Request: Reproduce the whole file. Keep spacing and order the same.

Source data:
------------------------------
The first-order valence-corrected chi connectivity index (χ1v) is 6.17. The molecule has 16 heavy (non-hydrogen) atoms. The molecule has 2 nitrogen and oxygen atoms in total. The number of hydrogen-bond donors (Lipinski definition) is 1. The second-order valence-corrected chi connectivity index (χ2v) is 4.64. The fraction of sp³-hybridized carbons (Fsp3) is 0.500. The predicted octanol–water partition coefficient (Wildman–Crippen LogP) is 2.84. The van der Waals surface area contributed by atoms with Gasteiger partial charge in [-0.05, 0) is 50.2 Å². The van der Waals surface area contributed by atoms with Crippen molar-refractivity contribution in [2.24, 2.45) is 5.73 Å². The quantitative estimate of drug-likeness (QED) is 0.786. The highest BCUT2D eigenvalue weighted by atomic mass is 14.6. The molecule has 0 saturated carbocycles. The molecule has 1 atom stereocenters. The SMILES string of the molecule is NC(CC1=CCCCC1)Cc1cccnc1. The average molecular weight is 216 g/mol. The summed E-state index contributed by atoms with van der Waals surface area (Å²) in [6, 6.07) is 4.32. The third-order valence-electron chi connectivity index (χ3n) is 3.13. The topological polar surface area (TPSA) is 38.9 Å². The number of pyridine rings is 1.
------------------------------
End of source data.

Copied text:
The first-order valence-corrected chi connectivity index (χ1v) is 6.17. The molecule has 16 heavy (non-hydrogen) atoms. The molecule has 2 nitrogen and oxygen atoms in total. The number of hydrogen-bond donors (Lipinski definition) is 1. The second-order valence-corrected chi connectivity index (χ2v) is 4.64. The fraction of sp³-hybridized carbons (Fsp3) is 0.500. The predicted octanol–water partition coefficient (Wildman–Crippen LogP) is 2.84. The van der Waals surface area contributed by atoms with Gasteiger partial charge in [-0.05, 0) is 50.2 Å². The van der Waals surface area contributed by atoms with Crippen molar-refractivity contribution in [2.24, 2.45) is 5.73 Å². The quantitative estimate of drug-likeness (QED) is 0.786. The highest BCUT2D eigenvalue weighted by atomic mass is 14.6. The molecule has 0 saturated carbocycles. The molecule has 1 atom stereocenters. The SMILES string of the molecule is NC(CC1=CCCCC1)Cc1cccnc1. The average molecular weight is 216 g/mol. The summed E-state index contributed by atoms with van der Waals surface area (Å²) in [6, 6.07) is 4.32. The third-order valence-electron chi connectivity index (χ3n) is 3.13. The topological polar surface area (TPSA) is 38.9 Å². The number of pyridine rings is 1.